Weeding Trials Completed
By Robert Mock
(Originally published in 1994)
During this past spring thru fall,
organic weeding trials in a variety of different orchards, and with a variety of
fruits, nuts, and berries, were conducted in Oregon.
Jacque Rogers provided the sheep and monitored the results.
The only prior information using the
babydolls as weeders came from the gentleman from whom I purchased one of my
first flocks. When I went to
purchase the sheep, they were in the blueberry fields.
It looked like a park, with all of the bushes trimmed up about 30” from
the ground, and the grass looked like mowed lawn.
When I mentioned how pretty the fields looked and that it must take a lot
of labor to keep them that way, his response was that he really did nothing,
that the sheep took care of it. He
said that he had kept the sheep for more than forty years for that reason.
Although he had tried other breeds, including the larger modern day
Southdowns, they had not worked out. They
destroyed the bark and killed the bushes, were hard on the fences, and the rams
were a danger to he and his wife and to the pickers.
The sheep provided organic fertilizer, and he did not supplement with
chemicals. His organic berries
brought premium prices from his “pick your own” customers who also enjoyed
the sheep. He said that many came
back to buy locker lambs or lambs for pets.
His organic locker lambs also brought a premium price, giving him another
cash crop. He summarized the story
by saying that the sale of lambs paid for all the needs of the sheep and that he
no longer needed to pay labor or maintain equipment or purchase chemicals for
the fields. Other advantages were
the sale of wool, very minimum care for the sheep, and in time spent.
They could be gone for any number of days needing only a neighbor to come
and check the water troughs.
When I began to think of how we, as
breeders, would market the excess ram lambs without sending them to slaughter, I
though again about the blueberry fields. From
reading all the organic gardening magazines I could find, it seemed that many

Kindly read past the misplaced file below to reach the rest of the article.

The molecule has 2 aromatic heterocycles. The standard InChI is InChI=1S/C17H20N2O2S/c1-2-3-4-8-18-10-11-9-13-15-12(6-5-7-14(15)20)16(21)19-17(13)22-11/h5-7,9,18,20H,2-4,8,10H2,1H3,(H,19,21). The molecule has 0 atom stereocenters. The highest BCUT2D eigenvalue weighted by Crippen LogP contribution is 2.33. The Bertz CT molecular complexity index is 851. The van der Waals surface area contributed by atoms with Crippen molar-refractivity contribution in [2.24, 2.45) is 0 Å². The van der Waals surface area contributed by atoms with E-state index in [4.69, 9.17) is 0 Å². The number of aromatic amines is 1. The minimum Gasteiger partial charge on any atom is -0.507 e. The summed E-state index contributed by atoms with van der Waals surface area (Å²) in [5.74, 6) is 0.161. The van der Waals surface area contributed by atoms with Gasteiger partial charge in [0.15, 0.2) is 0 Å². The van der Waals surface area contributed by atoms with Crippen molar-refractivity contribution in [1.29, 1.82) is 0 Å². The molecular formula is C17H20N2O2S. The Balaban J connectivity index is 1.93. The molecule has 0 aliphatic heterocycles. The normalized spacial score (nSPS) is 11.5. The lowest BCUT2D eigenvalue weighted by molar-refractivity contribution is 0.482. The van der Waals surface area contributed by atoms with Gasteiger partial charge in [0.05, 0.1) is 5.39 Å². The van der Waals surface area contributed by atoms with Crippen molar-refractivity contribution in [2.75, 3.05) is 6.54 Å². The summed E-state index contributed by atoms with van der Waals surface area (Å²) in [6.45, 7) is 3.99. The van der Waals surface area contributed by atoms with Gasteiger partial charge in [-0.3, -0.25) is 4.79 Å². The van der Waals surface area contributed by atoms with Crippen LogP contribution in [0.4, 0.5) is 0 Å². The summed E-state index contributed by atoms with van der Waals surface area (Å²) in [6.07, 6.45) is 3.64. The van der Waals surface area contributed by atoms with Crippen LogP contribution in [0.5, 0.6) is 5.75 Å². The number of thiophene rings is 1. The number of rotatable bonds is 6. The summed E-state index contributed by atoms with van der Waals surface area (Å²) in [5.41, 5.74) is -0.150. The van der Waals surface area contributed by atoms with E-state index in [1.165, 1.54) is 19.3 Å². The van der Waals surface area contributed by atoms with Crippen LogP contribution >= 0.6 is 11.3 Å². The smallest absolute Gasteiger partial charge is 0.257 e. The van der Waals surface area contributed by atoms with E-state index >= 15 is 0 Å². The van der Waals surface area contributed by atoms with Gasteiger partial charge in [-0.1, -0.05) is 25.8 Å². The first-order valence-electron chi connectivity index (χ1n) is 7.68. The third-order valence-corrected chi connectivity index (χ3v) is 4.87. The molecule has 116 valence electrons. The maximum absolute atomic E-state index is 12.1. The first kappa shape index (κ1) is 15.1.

growers of all types of organic fruits and berries were looking for some type of
weed control that was not labor intensive and was organic.
And a good approach to the problem was right out in my pasture.
This elderly gentleman who sold me his sheep had been using a very
workable and practical solution to the problem for over forty years.
After discussing the issue with
Jacque Rogers, it was decided that additional weeding trials need to be done to
see how the sheep would work with other varieties of fruits and berries.
The babydolls were placed in several locations with different types of
fruits, nuts, and berries. In some
cases, other sheep breeds were placed with them to see if other breeds would
also work. In all cases the other
breeds had to be removed quickly to keep them from eating bark and vines.
Reports came back virtually the same
for each trial the babydoll sheep were placed in:
bark or vine damage
cleaned up to approximately 30”
disease problems caused by rotting fruit on the ground
weeds/grass short, ate fallen leaves and fruit
suckers from plums, prunes filberts trimmed off
eliminated the need for manual pruning on grapes
the need for cultivating between rows
organic fertilizer to the soil
The babydolls were also cost
effective. Initial setup cost was higher than manual labor, which
included the cost of sheep at the rate of 5 sheep per acre, fencing,
shelter, and winter feed for the first year.
However, after the initial startup cost, following years were only a
fraction of hired labor expenses, and the sheep were deemed to be more reliable
and often more pleasant to work with. The
sheep, if well cared for, should work for a minimum of 10 years.
This was based on the use of altered males.
If the orchardist wishes to raise sheep, then there is the added income
of the breeder sheep for sale.
As an added note, gooseberries and
currants were caged in mesh wire cages similar to tomato cages.
The sheep kept the leaves cleaned off the sides of the cages, forcing the
fruiting canes to grow up like a fountain out of the top. This made picking much easier without stooping and searching
thru the thorns for the berries.
The trials were considered successful
and gave us much information to pass on to others.
Interest in the sheep as weeders has been very promising.
We would suggest that each breeder contact organic growers in your area
with this information.